Brick LLP recently completed a 70,000 square foot building in Mountain View, Calif. that is on track to achieve LEED Platinum certification. The keystone of the project is a 13,000 square foot rooftop garden that Brick designed with landscape architect, Marcel Wilson of Bionic, and the roof – along with everything below it – is up for grabs. Nathan Donato-Weinstein, a real estate writer for the Silicon Valley Business Journal, has reported that Nuance Communications – who signed a 12-year lease in 2012 – has decided not to occupy the building right away and may be looking to sublease.
Brick founder and principal Rob Zirkle worked with developer Dan Minkoff to design a building that would attract attention in the competitive Silicon Valley market, which will serve them well now that potential tenants may again be eying the property.
“Dan really wanted to distinguish this project in the landscape of office development,” said Zirkle. “So sustainability became a big element, which led to the desire to do this green roof.”
In addition to the green roof, other sustainable features include low VOC products, bike storage, and a parking lot that need only accommodate 30 cars since the building is located 200 meters from the nearest Caltrain station.
“All of these things led to the roof being the icing on the cake,” said Zirkle. “It’s the marketing engine for achieving LEED Platinum and looks awesome,” to boot.
Because the design for the structure was planned before a tenant was named, Minkoff and Zirkle worked together to forecast how the building, including the roof garden, would be used.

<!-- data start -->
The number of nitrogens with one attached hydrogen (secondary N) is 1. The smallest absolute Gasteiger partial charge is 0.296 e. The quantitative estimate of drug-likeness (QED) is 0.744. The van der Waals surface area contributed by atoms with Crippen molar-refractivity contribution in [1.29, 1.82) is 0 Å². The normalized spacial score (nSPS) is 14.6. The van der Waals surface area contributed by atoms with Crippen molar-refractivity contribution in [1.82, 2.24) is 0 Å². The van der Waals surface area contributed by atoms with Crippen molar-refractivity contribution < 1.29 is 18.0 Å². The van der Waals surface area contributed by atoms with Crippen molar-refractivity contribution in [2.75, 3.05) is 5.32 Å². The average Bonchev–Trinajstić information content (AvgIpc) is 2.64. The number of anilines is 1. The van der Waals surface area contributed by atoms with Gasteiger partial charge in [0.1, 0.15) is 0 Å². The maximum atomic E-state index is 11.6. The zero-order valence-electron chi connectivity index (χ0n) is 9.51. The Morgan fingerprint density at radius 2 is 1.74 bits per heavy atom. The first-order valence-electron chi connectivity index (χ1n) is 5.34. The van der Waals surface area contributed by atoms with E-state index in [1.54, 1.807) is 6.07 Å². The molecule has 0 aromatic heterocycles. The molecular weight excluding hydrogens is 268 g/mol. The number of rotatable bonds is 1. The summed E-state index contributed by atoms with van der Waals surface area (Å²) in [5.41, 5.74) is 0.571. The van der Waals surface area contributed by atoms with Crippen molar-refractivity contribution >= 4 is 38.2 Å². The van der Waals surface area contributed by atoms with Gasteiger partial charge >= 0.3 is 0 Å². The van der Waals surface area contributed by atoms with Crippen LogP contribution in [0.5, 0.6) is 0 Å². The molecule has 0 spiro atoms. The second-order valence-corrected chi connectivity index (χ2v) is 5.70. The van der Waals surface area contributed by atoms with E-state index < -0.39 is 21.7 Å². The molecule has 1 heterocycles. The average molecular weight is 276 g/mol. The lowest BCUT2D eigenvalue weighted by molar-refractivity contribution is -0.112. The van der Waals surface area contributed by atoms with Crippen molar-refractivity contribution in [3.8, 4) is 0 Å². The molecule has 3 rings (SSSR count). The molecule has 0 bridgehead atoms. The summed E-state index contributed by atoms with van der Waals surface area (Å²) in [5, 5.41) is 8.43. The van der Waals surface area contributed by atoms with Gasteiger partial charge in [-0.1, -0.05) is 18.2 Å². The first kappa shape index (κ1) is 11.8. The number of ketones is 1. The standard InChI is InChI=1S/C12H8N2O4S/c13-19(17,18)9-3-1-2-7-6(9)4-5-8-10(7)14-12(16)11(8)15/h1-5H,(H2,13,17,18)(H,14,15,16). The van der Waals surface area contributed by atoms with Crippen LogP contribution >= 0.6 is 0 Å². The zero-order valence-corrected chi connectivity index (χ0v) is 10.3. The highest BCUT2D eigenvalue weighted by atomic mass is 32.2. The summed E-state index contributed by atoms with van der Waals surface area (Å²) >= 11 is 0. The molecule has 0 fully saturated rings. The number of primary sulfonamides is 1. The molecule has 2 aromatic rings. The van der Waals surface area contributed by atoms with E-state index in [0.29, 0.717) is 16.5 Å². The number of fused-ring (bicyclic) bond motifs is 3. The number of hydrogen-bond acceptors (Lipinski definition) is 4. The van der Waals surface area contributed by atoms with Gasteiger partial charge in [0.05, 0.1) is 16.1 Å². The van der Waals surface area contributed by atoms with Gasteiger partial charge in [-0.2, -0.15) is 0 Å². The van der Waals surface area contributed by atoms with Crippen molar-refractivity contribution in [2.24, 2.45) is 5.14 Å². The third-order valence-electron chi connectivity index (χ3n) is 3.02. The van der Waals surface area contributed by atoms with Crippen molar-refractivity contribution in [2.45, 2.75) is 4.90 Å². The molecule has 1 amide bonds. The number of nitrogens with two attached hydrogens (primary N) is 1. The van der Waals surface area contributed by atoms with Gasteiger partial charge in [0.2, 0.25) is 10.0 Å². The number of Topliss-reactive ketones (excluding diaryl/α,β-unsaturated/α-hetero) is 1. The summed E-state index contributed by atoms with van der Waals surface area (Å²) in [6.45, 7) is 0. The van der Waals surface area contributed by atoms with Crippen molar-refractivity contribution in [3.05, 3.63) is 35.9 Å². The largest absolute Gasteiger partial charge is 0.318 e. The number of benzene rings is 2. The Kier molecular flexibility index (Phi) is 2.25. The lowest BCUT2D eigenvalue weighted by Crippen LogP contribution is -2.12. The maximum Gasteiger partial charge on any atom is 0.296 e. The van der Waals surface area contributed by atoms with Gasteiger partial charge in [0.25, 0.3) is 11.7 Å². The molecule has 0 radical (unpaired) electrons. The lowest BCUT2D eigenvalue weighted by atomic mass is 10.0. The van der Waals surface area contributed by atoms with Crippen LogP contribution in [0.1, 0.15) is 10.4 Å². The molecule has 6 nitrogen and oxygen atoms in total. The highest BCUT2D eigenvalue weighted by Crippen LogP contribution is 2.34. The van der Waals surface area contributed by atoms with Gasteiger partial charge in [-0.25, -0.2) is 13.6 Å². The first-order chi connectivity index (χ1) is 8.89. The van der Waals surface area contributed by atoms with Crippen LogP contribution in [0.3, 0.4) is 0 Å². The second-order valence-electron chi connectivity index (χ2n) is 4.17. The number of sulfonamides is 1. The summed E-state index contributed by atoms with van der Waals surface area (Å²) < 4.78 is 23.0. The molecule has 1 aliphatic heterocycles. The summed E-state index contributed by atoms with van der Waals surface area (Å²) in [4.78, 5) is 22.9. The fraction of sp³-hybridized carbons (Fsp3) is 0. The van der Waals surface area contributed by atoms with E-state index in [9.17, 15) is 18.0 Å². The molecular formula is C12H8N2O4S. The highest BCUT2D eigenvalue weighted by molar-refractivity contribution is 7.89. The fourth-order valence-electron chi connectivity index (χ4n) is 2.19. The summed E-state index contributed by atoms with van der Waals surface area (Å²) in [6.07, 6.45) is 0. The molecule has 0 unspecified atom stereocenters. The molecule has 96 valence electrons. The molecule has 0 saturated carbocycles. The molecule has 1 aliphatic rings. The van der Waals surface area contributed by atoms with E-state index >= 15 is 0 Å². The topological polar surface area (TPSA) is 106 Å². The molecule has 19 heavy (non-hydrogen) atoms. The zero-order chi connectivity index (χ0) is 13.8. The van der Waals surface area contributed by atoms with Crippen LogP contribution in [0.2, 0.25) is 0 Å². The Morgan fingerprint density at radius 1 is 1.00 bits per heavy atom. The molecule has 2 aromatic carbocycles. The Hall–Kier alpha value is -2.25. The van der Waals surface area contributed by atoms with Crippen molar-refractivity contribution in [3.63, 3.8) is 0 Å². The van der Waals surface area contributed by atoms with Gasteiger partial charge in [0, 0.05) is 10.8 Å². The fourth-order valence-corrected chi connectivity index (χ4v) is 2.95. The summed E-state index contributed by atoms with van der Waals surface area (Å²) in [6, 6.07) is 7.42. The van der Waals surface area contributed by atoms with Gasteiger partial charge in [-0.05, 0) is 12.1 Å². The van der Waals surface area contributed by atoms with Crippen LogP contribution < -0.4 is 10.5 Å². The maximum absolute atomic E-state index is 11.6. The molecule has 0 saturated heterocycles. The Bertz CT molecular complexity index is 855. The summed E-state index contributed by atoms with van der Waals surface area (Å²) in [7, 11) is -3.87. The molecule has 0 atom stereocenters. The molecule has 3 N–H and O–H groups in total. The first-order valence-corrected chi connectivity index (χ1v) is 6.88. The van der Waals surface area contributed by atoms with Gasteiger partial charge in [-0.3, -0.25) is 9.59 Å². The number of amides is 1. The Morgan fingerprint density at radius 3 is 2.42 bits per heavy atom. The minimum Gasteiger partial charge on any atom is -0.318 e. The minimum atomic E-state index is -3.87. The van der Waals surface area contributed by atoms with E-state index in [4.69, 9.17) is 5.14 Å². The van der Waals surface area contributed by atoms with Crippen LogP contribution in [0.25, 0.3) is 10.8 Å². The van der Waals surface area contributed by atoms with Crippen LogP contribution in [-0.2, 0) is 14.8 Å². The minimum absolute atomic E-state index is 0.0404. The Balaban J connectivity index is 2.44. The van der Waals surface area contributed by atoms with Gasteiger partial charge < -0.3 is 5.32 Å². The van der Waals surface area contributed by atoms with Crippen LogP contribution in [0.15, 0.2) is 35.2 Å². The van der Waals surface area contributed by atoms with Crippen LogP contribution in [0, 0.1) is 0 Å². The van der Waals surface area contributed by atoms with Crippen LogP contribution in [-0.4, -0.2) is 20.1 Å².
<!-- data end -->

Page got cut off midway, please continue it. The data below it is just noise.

They designed it so that, say, the CEO would have enough space to address a large group, but they also carved out smaller “seating pods” – articulated with steps – where a few employees might take their laptops to work on a group project, or work individually.
“In other areas we created something more suited for the evening, like intimate cocktails,” said Zirkle. “There’s a lawn and a bocce court, to encourage active recreation.”
Zirkle was careful to point out that the rooftop isn’t just a pretty face, so to speak – it’s smart, too.
“In California there are regulations about the treatment of storm water before it goes into salt water. On the roof, the plants filter the water before it gets released,” said Zirkle. “So in addition to looking good and adding to the experience, it’s functional and important from a sustainability aspect.”
“We’ve designed and manicured the natural landscape in a very particular way,” said Zirkle. “It all works together: the experience, and the more technical sustainability features, all in one.”
Boston based Sasaki Associates is now at work in the interior, with completion expected this spring.